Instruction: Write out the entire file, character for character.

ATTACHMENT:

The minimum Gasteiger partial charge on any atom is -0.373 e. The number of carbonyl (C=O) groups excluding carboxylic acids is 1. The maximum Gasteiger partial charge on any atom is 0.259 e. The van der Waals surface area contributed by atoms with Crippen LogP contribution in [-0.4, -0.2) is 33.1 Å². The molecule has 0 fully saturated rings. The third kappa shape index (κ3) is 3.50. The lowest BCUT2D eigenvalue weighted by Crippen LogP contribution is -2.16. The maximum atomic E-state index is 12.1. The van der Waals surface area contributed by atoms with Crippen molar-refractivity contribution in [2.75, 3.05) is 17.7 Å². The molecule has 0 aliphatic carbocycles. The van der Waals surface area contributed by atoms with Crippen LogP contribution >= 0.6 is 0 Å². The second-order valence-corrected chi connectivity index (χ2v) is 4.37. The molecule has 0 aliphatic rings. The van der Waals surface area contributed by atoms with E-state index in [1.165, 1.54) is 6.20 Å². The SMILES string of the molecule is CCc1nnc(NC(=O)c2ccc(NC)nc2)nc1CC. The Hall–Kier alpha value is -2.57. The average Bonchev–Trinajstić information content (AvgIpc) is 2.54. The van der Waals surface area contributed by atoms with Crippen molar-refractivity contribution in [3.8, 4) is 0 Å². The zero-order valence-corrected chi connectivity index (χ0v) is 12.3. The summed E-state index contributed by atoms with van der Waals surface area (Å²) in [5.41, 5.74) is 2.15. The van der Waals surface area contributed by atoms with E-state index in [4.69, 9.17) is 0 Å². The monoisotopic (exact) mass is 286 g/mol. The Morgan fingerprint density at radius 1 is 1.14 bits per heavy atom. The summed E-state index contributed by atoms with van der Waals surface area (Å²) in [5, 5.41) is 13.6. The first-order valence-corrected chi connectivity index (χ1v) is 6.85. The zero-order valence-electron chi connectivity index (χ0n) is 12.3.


The minimum Gasteiger partial charge on any atom is -0.373 e. The number of carbonyl (C=O) groups excluding carboxylic acids is 1. The maximum Gasteiger partial charge on any atom is 0.259 e. The van der Waals surface area contributed by atoms with Crippen LogP contribution in [-0.4, -0.2) is 33.1 Å². The molecule has 0 fully saturated rings. The third kappa shape index (κ3) is 3.50. The lowest BCUT2D eigenvalue weighted by Crippen LogP contribution is -2.16. The maximum atomic E-state index is 12.1. The van der Waals surface area contributed by atoms with Crippen molar-refractivity contribution in [2.75, 3.05) is 17.7 Å². The molecule has 0 aliphatic carbocycles. The van der Waals surface area contributed by atoms with Crippen LogP contribution >= 0.6 is 0 Å². The second-order valence-corrected chi connectivity index (χ2v) is 4.37. The molecule has 0 aliphatic rings. The van der Waals surface area contributed by atoms with E-state index in [1.165, 1.54) is 6.20 Å². The SMILES string of the molecule is CCc1nnc(NC(=O)c2ccc(NC)nc2)nc1CC. The Hall–Kier alpha value is -2.57. The average Bonchev–Trinajstić information content (AvgIpc) is 2.54. The van der Waals surface area contributed by atoms with Crippen molar-refractivity contribution in [3.8, 4) is 0 Å². The zero-order valence-corrected chi connectivity index (χ0v) is 12.3. The summed E-state index contributed by atoms with van der Waals surface area (Å²) in [5.41, 5.74) is 2.15. The van der Waals surface area contributed by atoms with E-state index in [4.69, 9.17) is 0 Å². The monoisotopic (exact) mass is 286 g/mol. The Morgan fingerprint density at radius 1 is 1.14 bits per heavy atom. The summed E-state index contributed by atoms with van der Waals surface area (Å²) in [5, 5.41) is 13.6. The first-order valence-corrected chi connectivity index (χ1v) is 6.85. The zero-order valence-electron chi connectivity index (χ0n) is 12.3.